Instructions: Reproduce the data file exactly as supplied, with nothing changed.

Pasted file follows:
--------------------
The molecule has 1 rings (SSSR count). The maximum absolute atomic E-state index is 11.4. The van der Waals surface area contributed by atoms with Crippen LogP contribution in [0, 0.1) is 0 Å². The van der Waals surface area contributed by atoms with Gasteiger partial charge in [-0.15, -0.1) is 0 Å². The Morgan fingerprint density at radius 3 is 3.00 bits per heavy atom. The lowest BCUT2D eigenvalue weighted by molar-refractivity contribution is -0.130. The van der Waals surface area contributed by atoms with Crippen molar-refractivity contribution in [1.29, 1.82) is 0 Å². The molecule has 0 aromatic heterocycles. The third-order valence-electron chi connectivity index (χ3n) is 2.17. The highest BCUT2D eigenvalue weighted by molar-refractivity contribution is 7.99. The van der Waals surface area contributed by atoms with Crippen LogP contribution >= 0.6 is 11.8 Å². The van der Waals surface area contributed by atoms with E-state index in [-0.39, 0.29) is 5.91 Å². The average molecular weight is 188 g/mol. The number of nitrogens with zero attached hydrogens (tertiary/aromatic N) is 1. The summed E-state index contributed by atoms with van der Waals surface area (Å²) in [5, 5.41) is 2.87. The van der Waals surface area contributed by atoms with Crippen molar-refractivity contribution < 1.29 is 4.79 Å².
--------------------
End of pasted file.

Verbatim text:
The molecule has 1 rings (SSSR count). The maximum absolute atomic E-state index is 11.4. The van der Waals surface area contributed by atoms with Crippen LogP contribution in [0, 0.1) is 0 Å². The van der Waals surface area contributed by atoms with Gasteiger partial charge in [-0.15, -0.1) is 0 Å². The Morgan fingerprint density at radius 3 is 3.00 bits per heavy atom. The lowest BCUT2D eigenvalue weighted by molar-refractivity contribution is -0.130. The van der Waals surface area contributed by atoms with Crippen molar-refractivity contribution in [1.29, 1.82) is 0 Å². The molecule has 0 aromatic heterocycles. The third-order valence-electron chi connectivity index (χ3n) is 2.17. The highest BCUT2D eigenvalue weighted by molar-refractivity contribution is 7.99. The van der Waals surface area contributed by atoms with Crippen LogP contribution >= 0.6 is 11.8 Å². The van der Waals surface area contributed by atoms with E-state index in [-0.39, 0.29) is 5.91 Å². The average molecular weight is 188 g/mol. The number of nitrogens with zero attached hydrogens (tertiary/aromatic N) is 1. The summed E-state index contributed by atoms with van der Waals surface area (Å²) in [5, 5.41) is 2.87. The van der Waals surface area contributed by atoms with Crippen molar-refractivity contribution < 1.29 is 4.79 Å².